A Dictionary of the English Language
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Hack (verb active)

View Scan · View Transcription · from page 955

View Scan · View Transcription · from page 955

To Hack. v.a. [þaccan, Saxon; hacken, Dutch; hacher, Fr. from acase, an axe, Saxon.]

  1. To cut into small pieces; to chop; to cut slightly with frequent or unskilful blows.

    He put on that armour, whereof there was no one piece wanting, though hacked in some places, bewraying some fight not long since passed. Sidney.

    What a slave art thou, to hack thy sword as thou hast done, and say it was in fight! Shakespeare's Henry IV. p. i.

    Richard the second here was hack'd to death. Shak. R. III.

    I'll fight 'till from my bones my flesh be hackt. Shakesp.

    One flourishing branch of his most royal root
    Is hackt down, and his summer leaves all faded,
    By envy's hand, and murder's bloody axe.
    Shakes. Rich. II.

    Burn me, hack me, hew me into pieces. Dryden.

    But fate with butchers plac'd thy priestly stall,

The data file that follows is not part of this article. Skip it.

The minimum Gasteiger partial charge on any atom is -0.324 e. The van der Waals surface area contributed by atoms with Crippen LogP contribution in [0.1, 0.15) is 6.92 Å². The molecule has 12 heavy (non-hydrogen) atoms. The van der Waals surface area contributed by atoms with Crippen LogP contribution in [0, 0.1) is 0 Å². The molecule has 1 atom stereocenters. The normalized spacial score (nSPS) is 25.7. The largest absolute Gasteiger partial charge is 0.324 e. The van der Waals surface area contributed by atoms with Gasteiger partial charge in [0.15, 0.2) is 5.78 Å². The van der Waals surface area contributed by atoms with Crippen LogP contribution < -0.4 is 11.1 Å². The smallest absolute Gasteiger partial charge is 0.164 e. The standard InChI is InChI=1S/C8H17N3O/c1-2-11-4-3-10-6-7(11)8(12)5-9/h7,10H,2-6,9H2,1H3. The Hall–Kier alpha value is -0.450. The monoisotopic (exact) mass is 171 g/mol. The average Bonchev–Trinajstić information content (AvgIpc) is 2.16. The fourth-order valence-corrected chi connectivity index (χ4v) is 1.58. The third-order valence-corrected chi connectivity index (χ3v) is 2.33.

Meek modern faith to murder, hack and mawl.
    Pope.

    Not the hack'd helmet, nor the dusty field,
    But purple vests and flow'ry garlands please.
    Addis. Ovid.

  2. To speak unreadily, or with hesitation.

    Disarm them, and let them question; let them keep their limbs whole, and hack our English. Shakespeare.

Sources: Addison, Joseph (408) · Dryden, John (788) · Shakespeare's Henry IV, Part 1 (46) · Shakespeare's Macbeth (136) · Shakespeare's Merry Wives of Windsor (95) · Pope, Alexander (393) · Shakespeare's Richard II (40) · Shakespeare's Richard III (63) · Sidney, Philip (140)

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Cite this page: Johnson, Samuel. "Hack (verb active)." A Dictionary of the English Language: A Digital Edition of the 1755 Classic by Samuel Johnson. Edited by Brandi Besalke. Last modified: November 3, 2012. http://johnsonsdictionaryonline.com/?p=5134.


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